How to increase primary stability with cylinder implants without osteotomes?

If I don’t have osteotomes, what is the best technique for increasing the primary stability of cylinder implants in poor quality bone?  Is undersizing the osteotomy a viable option?  Is drilling an osteotomy 2-3mm short of the desired implant depth an option?  

19 thoughts on: How to increase primary stability with cylinder implants without osteotomes?

  1. Fernando Viek says:

    The best way to have good primary stability in a low bone quality is to use tapered implants with a very aggressive thread design, instead of cylinder implants. Nobel active is a good example. You can google it to see the implant design and you will understand the principle. You can use another brand, for sure, but please look for this kind of aggressive thread design. Just by doing less osteotomy a cylinder implant is not that predicteble to achieve good primary stability, specialy at the posterior maxila.

    All the best

  2. Alejandro Berg says:

    aaaahhhhh to be young again, cylinder or parallel wall implants are the origin of implant dentistry, Branemark style implants and or pressure fit cylinder implants like IMZ.
    To obtain better initial stability, yes undersized osteotomy would be the choice if no osteotomes are available. Just remember to prepare for the platform expansion, i am guessing you are going to use a 3.75 with a 4.1 prosthetic platform so that needs to be addressed. Just remember that external hexes are sensitive to exceeded insertion torque, which could become a problem at a later date.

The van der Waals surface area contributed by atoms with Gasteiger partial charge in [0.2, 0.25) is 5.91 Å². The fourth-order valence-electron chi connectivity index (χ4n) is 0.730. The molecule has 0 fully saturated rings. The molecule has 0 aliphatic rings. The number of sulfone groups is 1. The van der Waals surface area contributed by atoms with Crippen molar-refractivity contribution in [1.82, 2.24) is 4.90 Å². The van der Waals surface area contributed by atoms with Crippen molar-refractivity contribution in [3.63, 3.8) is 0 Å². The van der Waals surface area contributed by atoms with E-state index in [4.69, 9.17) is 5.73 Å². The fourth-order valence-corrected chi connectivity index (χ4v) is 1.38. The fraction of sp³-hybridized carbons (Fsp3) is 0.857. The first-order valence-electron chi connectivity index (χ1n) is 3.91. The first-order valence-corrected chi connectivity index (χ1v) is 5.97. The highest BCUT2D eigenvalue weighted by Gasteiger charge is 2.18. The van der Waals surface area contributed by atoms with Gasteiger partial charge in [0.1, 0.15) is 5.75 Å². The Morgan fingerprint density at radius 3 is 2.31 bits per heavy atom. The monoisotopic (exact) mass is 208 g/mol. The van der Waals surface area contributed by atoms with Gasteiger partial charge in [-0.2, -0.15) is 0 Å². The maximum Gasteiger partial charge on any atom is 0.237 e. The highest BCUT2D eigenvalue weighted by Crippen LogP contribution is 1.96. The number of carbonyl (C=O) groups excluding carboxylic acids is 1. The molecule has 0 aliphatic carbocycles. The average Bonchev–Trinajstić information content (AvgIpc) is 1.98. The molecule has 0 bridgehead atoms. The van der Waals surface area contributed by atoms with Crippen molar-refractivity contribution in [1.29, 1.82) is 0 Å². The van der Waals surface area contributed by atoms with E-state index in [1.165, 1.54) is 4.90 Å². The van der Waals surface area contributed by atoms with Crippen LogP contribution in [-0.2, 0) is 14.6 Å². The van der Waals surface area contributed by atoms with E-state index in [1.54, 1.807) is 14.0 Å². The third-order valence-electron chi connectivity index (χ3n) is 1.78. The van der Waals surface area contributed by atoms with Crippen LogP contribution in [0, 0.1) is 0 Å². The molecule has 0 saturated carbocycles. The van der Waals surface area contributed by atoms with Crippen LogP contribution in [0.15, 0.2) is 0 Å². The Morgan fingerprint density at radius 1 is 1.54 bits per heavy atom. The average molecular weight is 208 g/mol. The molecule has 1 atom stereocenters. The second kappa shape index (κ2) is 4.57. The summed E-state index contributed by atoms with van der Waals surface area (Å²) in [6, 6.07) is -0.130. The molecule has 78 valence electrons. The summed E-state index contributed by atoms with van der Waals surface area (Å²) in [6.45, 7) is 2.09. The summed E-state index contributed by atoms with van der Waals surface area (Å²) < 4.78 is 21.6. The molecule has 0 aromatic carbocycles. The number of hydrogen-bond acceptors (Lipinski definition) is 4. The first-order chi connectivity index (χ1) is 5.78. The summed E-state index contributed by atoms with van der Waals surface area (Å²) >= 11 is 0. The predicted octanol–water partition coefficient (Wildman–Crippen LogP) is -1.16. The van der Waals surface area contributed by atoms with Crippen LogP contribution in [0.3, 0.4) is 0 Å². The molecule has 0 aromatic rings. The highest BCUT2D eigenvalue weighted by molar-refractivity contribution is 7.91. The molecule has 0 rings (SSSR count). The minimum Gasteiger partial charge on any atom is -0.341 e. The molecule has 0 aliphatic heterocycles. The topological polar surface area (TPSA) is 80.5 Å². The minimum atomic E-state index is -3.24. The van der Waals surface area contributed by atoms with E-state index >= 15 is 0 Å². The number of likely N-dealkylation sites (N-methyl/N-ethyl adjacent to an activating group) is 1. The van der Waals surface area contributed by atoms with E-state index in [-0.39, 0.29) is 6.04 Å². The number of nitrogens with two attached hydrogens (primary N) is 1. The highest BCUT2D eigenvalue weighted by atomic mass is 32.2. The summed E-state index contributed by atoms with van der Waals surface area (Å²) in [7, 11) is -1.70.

Good luck

  3. implant guy says:

    our founder, Gerry Niznick patened the idea of placing a tapered implant into a straight undersized osteotomy. Our most popular implants the Legacy and Interactive are tapered bone level implants and by using soft bone protocol get very high initial stability. Type in Achieving Osseointegration in Soft Bone……and read his article. Good luck

  4. Ninja says:

    Think of what you would do if you had to place a screw into a softwood like pine. You would not use a fine thread for sure. Check out implants made by MegaGen. They are not designed for butter but softwood for sure. Hope nobody is laughing because the wood industry solves these problem in an identical way. It is nothing but physics.

  5. Afshin Danesh says:

    In addition to what our colleagues said I personally place some bone materials into the osteotomy site to get a better primary retention as well in a poor class IV bone like in upper maxilla when needed.

  6. Nicholas Busuttil Dougall says:

    Apart from the physics for achieving good primary stability, you also have to think about biology. Undersizing your osteotomy will give you good mechanical retention but there is risk of necrosis due to increased heat generation and pressure necrosis when inserting the implant. Also the quality of bone you are mentioning means probably increased medullary spaces with less bone quality resulting in less bone to implant contact.